Moreover, this is the ordinary way of having an argument and talking about one. The normal way for us to talk about attacking a position is to use the words "attack a position." Our conventional ways of talking about arguments presuppose a metaphor we are hardly ever conscious of. The metaphor is not merely in the words we use—it is in our very concept of an argument. The language of argument is not poetic, fanciful, or rhetorical; it is literal. We talk about arguments that way because we conceive of them that way—and we act according to the way we conceive of things.
The most important claim we have made so far is that metaphor is not just a matter of language, that is, of mere words. We shall argue that, on the contrary, human thought processes are largely metaphorical. This is what we mean when we say that the human conceptual system is metaphorically structured and defined. Metaphors as linguistic expressions are possible precisely because there are metaphors in a person's conceptual system. Therefore, whenever in this book we speak of metaphors, such as argument is war, it should be understood that metaphor means metaphorical concept.CHAPTER 2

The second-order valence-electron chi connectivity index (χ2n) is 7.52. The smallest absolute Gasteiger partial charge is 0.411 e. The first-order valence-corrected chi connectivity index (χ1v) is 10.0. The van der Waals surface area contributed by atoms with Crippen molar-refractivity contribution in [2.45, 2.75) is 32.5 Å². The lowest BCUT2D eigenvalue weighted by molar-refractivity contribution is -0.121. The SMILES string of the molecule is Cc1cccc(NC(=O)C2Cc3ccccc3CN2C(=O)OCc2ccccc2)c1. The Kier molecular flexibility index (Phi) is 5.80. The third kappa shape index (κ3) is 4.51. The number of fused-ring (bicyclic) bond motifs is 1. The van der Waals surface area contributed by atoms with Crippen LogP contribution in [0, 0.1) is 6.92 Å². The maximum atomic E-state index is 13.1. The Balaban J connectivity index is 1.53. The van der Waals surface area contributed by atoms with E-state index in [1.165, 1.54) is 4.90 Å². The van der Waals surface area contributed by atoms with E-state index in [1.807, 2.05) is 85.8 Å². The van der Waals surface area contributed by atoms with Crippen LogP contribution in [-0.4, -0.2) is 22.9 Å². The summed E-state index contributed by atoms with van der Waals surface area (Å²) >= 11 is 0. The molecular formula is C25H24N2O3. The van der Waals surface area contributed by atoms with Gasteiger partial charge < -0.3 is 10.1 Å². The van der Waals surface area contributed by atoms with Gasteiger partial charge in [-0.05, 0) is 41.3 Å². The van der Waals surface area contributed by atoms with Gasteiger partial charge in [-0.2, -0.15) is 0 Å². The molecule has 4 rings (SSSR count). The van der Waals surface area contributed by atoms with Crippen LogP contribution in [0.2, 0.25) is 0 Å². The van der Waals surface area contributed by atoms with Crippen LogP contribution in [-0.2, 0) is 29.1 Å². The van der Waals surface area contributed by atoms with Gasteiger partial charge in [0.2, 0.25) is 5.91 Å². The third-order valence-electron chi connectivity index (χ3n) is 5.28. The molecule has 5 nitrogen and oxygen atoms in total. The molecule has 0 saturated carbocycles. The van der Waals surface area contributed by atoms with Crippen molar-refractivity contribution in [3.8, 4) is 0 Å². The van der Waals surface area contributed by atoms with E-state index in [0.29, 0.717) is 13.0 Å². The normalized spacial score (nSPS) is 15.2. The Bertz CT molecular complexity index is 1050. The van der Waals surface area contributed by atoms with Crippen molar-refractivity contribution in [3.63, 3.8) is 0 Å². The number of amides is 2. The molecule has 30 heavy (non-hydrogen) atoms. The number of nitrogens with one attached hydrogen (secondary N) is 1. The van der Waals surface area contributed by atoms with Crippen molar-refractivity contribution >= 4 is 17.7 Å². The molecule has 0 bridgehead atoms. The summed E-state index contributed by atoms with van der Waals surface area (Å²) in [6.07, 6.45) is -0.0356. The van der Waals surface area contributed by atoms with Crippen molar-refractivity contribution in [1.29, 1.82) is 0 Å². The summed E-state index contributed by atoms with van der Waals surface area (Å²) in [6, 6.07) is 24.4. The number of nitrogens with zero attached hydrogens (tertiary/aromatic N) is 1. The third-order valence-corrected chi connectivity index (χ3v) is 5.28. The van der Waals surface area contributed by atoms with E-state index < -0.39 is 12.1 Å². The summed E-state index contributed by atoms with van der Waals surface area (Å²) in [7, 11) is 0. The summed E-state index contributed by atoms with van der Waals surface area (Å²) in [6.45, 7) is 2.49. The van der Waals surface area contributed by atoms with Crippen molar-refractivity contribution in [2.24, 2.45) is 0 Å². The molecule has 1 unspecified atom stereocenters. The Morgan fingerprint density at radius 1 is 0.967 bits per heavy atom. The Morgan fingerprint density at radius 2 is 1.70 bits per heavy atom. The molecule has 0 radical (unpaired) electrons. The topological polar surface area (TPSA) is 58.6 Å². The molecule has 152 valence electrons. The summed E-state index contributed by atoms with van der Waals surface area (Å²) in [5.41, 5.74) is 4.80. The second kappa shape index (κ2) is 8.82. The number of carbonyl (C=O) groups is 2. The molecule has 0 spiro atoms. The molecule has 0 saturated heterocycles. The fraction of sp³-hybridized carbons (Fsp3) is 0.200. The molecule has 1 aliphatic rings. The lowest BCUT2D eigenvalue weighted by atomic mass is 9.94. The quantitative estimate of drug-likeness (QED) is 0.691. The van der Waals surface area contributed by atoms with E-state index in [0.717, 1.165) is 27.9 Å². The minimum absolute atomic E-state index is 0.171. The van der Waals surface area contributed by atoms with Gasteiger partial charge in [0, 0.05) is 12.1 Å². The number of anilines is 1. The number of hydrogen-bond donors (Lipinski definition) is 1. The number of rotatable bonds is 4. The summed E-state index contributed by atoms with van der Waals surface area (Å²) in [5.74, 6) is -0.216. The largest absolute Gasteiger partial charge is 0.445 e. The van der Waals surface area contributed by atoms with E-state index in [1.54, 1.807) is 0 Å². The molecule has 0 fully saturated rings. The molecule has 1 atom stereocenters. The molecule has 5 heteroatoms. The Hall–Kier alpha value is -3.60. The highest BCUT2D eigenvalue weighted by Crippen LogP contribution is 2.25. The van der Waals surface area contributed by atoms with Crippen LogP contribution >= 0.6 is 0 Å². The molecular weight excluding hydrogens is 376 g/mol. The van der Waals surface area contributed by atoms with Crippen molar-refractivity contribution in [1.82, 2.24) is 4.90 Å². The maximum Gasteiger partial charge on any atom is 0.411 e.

The Systematicity of Metaphorical Concepts
Arguments usually follow patterns; that is, there are certain things we typically do and do not do in arguing. The fact that we in part conceptualize arguments in terms of battle systematically influences the shape arguments take and the way we talk about what we do in arguing. Because the metaphorical concept is systematic, the language we use to talk about that aspect of the concept is systematic.
We saw in the ARGUMENT IS WAR metaphor that expressions from the vocabulary of war, e.g., attack a position, indefensible, strategy, new line of attack, win, gain ground, etc., form a systematic way of talking about the battling aspects of arguing. It is no accident that these expressions mean what they mean when we use them to talk about arguments. A portion of the conceptual network of battle partially characterizes the concept of an argument, and the language follows suit. Since metaphorical expressions in our language are tied to metaphorical concepts in a systematic way, we can use metaphorical linguistic expressions to study the nature of metaphorical concepts and to gain an understanding of the metaphorical nature of our activities.
To get an idea of how metaphorical expressions in everyday language can give us insight into the metaphorical nature of the concepts that structure our everyday activities, let us consider the metaphorical concept TIME IS MONEY as it is reflected in contemporary English.
TIME IS MONEY
You're wasting my time.
This gadget will save you hours.
I don't have the time to give you.
How do you spend your time these days?